At 160 USD before taxes is the cheapest X570 board on the ASUS line-up. And let’s be clear, if you are looking for an enthusiast or custom water-cooling board, or something with more troubleshooting feature, wifi, … this is not for you! You’ll need to go to 200+ budget to start seeing those.
Here, we have focused board, stripped from all the non-essentials, a bare layout showing off ASUS absolute cost control of every component, and the all delivered with a flawless manufacture.
It is one thing to make a good product, it is another one make it affordable.
We got everything the X570 promises and everything the Ryzen 3000 series can deliver. Nothing less, nothing more.
But what really surprised me, was the VRM.
We have a truly premium configuration here, one that was directly imported from much more expensive models. Make no mistake about it, this thing can handle any CPU you can throw at it! It is not the best Over-clocker in the world, but up to 8 physical Cores, it is safe to say that you can go-ahead and push any CPUs beyond its natural limitations.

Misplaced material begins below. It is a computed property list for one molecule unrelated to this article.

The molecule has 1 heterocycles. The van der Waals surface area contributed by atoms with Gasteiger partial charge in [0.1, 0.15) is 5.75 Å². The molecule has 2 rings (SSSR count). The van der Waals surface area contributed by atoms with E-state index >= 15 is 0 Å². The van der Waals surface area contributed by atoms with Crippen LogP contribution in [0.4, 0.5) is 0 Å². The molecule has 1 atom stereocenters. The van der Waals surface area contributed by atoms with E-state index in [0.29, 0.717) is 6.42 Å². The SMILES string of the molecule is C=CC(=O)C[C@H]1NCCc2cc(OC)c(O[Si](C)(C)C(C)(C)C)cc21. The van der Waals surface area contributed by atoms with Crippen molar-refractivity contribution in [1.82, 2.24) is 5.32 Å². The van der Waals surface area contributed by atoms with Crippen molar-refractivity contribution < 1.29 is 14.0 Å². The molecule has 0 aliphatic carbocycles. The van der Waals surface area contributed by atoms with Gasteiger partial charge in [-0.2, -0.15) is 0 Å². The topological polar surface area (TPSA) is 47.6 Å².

I do have a couple of remarks, same as I had for the TUF Gaming X570-Plus I reviewed last week, I would have loved to have a metal re-enforcement on the second 16 PCIe slot.
And maybe the only true regret I have is the absence of any flashback function which, in my opinion is a must on any board … full stop.
But these are not deal-breakers, far from it!
Truth is, if you are on the market for a budget build, a first time build, and want to be in play with the most powerful components the industry can produce today, this is where your money wants to be !
CPU & northbridge support